Open Monday through Saturday, Borough Market is one of the most famous outdoor food markets in the city. Stroll among the stalls and find ingredients for a picnic lunch, or attend a free class and learn something from chefs in the demo kitchen.
Visit the House of Commons and watch a debate in the Grand Committee Room. Entrance is free, but there's a first-come, first-served system that can lead to a wait. Debates take place Tuesday through Thursday and some Mondays.
This medical museum is free to enter but not for the faint of heart. Jars line the walls and visitors can peer at preserved two-tailed lizards, the skeleton of Irish Giant Charles Byrne, fetuses, and more. The museum also showcases thousands of bones, surgical instruments, and human and animal parts. There is a suggested donation of 3 pounds at the entrance, and free tours are available at 1 p.m. on Wednesdays.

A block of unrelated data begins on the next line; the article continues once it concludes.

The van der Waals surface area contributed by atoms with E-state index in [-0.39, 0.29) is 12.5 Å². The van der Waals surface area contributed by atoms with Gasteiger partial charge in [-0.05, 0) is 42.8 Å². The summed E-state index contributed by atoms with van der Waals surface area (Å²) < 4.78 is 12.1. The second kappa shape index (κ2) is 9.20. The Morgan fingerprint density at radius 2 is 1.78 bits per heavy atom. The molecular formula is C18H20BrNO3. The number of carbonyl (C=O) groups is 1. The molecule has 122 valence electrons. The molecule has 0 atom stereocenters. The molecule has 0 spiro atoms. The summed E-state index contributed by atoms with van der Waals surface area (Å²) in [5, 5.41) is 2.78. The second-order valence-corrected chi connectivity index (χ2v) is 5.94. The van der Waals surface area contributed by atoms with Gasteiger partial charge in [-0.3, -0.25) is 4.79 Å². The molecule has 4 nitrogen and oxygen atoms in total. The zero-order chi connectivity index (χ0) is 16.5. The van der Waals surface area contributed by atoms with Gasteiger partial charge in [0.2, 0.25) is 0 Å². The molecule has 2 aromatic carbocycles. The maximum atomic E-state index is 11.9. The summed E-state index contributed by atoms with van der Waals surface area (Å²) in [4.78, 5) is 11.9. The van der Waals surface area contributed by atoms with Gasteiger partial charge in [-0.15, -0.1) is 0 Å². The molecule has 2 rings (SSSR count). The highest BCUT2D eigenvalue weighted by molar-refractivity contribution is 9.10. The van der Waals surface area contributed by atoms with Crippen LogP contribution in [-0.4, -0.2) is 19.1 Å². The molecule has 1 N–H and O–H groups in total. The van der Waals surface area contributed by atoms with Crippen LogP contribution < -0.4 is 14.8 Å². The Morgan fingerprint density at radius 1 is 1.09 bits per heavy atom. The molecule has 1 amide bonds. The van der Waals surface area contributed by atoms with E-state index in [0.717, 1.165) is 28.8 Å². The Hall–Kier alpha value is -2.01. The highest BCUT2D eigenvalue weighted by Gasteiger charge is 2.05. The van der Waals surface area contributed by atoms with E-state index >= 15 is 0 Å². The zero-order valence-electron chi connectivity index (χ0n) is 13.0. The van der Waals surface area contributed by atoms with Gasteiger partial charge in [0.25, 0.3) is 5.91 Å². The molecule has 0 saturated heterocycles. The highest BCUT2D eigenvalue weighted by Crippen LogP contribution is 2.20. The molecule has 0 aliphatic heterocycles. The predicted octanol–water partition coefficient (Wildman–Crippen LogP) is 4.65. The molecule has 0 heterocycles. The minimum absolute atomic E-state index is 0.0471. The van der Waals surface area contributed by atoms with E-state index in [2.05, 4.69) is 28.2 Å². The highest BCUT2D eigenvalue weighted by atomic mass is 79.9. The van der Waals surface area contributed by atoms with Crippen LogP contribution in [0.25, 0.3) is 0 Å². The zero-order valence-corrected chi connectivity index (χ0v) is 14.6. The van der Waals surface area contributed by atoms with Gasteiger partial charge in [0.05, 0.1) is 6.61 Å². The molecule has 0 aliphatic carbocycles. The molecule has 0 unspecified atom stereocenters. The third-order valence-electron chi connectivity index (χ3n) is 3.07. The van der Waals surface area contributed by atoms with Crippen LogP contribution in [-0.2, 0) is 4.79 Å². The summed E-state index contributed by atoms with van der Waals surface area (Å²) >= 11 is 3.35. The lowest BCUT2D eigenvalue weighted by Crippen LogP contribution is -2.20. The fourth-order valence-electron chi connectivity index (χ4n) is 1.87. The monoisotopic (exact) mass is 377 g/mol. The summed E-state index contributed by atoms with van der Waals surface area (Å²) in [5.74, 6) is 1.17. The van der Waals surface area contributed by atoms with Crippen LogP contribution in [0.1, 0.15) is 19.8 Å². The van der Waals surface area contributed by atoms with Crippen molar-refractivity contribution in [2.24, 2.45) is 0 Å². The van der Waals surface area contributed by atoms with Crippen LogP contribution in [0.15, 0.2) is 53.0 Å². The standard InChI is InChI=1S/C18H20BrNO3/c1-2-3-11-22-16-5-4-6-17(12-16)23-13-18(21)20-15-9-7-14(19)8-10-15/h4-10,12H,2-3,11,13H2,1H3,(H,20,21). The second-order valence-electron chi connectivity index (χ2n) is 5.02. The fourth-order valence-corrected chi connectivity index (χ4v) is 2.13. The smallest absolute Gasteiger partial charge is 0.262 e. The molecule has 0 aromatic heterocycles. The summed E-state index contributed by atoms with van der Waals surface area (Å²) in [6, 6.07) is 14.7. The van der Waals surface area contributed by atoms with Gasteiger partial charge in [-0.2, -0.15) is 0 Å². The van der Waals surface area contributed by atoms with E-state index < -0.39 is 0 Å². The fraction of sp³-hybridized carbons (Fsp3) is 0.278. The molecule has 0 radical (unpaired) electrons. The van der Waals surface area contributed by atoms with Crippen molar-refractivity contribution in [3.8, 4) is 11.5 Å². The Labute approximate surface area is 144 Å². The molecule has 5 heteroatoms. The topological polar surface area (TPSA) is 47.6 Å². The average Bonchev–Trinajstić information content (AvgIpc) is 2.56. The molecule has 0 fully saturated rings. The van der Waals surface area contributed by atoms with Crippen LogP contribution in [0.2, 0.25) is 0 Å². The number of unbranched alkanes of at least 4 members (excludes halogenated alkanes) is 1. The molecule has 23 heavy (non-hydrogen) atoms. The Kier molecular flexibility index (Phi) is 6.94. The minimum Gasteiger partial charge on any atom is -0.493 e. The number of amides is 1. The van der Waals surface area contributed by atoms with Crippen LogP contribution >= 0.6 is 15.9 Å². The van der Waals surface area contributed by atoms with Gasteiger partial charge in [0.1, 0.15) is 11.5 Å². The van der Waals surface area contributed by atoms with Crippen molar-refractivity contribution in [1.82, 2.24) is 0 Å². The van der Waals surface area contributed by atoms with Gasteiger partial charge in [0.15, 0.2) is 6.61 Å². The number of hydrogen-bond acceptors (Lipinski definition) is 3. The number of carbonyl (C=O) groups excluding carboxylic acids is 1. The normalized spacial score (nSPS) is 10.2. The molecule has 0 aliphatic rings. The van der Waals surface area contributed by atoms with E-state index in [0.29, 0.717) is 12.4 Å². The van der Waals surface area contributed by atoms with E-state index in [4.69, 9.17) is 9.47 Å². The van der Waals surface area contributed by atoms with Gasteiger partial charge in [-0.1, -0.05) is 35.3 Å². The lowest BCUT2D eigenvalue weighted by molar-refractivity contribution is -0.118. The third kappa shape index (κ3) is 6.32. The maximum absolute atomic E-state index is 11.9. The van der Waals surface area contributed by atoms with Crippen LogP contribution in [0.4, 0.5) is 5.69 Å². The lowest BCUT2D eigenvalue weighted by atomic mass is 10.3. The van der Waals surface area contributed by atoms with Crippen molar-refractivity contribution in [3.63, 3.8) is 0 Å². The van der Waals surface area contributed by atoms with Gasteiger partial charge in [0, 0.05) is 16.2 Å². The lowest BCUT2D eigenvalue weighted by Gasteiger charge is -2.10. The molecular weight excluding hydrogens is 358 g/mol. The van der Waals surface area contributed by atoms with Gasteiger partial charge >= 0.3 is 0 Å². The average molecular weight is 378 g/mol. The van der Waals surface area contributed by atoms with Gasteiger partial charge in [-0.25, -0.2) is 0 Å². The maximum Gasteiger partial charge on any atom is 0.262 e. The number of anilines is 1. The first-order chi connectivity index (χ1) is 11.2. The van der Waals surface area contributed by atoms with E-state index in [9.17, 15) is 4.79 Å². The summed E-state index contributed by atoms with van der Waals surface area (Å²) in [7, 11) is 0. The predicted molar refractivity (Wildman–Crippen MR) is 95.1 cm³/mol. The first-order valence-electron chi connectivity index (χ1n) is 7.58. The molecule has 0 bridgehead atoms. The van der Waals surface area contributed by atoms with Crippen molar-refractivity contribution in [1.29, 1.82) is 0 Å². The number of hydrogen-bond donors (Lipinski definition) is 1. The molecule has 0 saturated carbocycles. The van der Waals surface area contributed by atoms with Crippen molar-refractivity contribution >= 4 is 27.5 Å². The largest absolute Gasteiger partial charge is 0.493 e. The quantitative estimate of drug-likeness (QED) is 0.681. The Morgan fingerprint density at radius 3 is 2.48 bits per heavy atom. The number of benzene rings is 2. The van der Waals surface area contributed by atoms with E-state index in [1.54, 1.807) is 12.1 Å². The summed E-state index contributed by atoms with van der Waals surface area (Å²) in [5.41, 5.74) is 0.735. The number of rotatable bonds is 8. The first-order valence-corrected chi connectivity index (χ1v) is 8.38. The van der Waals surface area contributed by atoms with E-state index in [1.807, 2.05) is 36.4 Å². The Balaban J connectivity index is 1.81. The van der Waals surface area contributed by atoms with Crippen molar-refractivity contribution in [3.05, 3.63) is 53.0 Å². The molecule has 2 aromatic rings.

Buckingham Palace's Changing of the Guard ceremony takes place at 11:30 a.m. on the dot. This is one of the top tourist attractions in the city; arriving early is a must to secure a spot with a good view.
Another theatrical and historic tradition, the Ceremony of the Keys -- a 700-year-old ritual that secures the Crown Jewels and other national treasures for the night -- takes place at 9:53 p.m. at the Tower of London. Although tickets are free, they must be reserved months in advance.
At the Olivier and Lyttelton, two of three permanent theaters within the National Theatre, tickets are available for 5 pounds each. The tickets must be bought the day of a performance (including by phone), with a limit of two per person, and buyers must stand and watch from the rear.